I had the good fortune of meeting one of my literary heroes over the weekend. Historian and author Laura Shapiro came to Austin to participate in the Women & Food Symposium at The Food Lab on Saturday.
Laura’s books, Something from the Oven: Reinventing Dinner in 1950s America and Perfection Salad: Women and Cooking at the Turn of the Century are two essential reads for anyone concerned with understanding complex societal, industrial, and economic factors that weave together keen insight on American women’s relationship with domesticity, 1950’s food (or food-like atrocities), the evolution of home economics, etc.
It was a day of discussion with three, hour-long panels (that could’ve each easily spanned four hours of discussion), a long list of smart, inspiring women panelists, and great questions from attendees. After Laura’s panel with Elizabeth Engelhardt and Addie Broyles, I accosted Laura to give her a copy of the book that she influenced so heavily; I strive to leave readers with feelings similar to the empowerment I felt after finishing Something from the Oven. Laura signed my copy of Perfection Salad and was so genuinely friendly. She said her husband was likely to devour HGGH and thanked me for sharing it with her.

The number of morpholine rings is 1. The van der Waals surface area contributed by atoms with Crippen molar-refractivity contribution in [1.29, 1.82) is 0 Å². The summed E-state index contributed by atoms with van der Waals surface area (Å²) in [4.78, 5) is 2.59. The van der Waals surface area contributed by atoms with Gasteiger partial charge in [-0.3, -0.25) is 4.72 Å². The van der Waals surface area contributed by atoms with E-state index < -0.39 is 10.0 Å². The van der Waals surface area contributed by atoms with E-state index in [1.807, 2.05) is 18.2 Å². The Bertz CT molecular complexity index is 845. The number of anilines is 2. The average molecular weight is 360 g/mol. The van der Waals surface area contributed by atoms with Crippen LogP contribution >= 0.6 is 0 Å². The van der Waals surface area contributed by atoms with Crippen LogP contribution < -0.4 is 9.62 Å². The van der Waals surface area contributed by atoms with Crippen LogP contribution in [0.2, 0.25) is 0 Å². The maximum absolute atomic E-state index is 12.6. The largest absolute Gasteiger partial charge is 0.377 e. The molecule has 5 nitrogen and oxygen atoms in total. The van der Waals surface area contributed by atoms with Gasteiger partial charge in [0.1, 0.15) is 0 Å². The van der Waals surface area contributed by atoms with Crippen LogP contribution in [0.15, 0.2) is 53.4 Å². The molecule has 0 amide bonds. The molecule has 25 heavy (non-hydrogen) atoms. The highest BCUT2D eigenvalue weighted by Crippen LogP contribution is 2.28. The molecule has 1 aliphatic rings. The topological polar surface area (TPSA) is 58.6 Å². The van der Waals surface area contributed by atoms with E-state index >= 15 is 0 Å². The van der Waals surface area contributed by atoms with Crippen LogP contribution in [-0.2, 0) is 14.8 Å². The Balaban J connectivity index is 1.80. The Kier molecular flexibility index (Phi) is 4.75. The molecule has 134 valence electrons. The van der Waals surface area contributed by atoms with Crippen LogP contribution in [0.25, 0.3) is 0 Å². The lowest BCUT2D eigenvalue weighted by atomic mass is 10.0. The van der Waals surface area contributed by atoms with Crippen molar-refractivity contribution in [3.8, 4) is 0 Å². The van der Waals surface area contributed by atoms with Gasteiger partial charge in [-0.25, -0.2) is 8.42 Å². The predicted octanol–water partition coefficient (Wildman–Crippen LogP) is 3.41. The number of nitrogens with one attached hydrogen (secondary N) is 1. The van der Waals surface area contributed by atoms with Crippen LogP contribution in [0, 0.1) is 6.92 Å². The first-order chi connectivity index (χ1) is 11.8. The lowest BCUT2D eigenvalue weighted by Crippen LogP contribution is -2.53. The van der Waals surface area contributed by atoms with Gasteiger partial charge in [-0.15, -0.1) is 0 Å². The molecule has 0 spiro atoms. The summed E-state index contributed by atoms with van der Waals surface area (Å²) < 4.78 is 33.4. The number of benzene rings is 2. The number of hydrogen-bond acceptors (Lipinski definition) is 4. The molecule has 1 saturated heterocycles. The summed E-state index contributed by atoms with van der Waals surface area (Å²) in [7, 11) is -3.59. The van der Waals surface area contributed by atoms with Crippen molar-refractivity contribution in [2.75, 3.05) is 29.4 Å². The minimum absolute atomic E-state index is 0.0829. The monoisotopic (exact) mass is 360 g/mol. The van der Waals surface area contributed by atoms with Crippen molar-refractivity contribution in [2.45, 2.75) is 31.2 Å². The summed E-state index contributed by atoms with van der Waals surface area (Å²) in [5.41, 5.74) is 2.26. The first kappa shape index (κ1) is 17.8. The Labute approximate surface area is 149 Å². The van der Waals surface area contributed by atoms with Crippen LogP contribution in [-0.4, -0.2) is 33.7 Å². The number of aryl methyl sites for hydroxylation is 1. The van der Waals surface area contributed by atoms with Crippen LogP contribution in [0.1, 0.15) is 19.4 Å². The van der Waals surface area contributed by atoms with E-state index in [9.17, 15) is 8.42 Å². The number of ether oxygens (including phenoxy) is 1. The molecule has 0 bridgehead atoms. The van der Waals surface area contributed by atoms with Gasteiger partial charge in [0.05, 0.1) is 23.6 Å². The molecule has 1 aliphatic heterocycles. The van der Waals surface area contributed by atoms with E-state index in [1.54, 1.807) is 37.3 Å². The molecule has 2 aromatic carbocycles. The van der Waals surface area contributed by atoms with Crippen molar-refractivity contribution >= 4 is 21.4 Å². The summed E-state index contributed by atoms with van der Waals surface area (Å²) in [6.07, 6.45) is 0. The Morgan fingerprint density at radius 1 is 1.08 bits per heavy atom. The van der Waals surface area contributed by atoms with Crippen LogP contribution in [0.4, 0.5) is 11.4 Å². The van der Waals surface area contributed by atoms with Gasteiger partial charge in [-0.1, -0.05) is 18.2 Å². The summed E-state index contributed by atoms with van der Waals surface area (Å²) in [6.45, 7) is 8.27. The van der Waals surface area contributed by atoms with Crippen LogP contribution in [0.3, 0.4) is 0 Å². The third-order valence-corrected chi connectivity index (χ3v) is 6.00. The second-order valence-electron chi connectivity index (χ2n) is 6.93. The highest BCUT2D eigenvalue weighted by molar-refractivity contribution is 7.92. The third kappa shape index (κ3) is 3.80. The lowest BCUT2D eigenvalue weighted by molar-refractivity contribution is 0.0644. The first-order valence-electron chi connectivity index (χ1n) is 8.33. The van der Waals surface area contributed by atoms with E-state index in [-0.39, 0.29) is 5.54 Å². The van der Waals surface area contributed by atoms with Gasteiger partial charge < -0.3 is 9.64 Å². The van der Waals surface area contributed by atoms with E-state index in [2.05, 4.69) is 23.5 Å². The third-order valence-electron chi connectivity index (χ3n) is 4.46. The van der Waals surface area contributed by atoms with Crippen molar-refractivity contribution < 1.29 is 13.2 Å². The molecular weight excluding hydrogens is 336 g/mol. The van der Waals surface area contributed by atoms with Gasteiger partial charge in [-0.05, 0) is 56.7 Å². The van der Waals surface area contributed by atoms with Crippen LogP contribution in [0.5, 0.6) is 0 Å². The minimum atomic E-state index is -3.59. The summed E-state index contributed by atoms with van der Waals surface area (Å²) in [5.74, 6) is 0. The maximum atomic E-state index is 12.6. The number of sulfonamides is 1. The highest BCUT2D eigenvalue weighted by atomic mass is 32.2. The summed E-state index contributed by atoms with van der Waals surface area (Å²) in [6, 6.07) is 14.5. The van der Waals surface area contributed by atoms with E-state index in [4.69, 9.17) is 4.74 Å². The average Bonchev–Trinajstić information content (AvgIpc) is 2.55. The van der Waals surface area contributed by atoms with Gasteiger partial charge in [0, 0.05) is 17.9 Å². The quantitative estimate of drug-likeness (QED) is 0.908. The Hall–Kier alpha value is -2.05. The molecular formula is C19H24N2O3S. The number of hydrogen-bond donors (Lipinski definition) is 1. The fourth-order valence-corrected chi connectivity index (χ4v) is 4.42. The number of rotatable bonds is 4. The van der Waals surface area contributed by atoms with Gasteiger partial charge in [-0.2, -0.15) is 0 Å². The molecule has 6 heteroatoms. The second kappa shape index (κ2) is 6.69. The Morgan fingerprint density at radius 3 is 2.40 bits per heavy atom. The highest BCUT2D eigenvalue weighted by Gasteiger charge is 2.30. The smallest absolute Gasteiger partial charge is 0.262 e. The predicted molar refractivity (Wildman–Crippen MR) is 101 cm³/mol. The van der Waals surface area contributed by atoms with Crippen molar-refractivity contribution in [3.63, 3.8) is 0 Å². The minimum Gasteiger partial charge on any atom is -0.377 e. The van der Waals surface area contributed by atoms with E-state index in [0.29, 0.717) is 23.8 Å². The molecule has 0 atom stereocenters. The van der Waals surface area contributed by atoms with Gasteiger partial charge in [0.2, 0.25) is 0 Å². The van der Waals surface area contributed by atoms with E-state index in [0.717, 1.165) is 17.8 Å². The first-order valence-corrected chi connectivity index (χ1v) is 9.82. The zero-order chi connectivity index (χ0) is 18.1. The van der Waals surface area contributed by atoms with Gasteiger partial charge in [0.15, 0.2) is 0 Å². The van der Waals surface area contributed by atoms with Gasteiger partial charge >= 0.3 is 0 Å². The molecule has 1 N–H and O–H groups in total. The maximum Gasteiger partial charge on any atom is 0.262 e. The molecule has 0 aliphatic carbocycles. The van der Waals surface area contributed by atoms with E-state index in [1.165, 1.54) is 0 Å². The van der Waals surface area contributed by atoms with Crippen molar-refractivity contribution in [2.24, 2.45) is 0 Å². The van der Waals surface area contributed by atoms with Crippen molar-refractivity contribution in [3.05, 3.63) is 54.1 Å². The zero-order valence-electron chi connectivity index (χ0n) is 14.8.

It’s such a treat to meet people you esteem and find them kind and normal and smart-as-whips (even when you’re starstruck and take longer than usual to muster the correct spelling for ‘inspiration’ in said person’s book inscription).
Disclosure: the Amazon links in this post will deliver you to a place that magically deposits a few cents of the proceeds of any such sale into my bank account.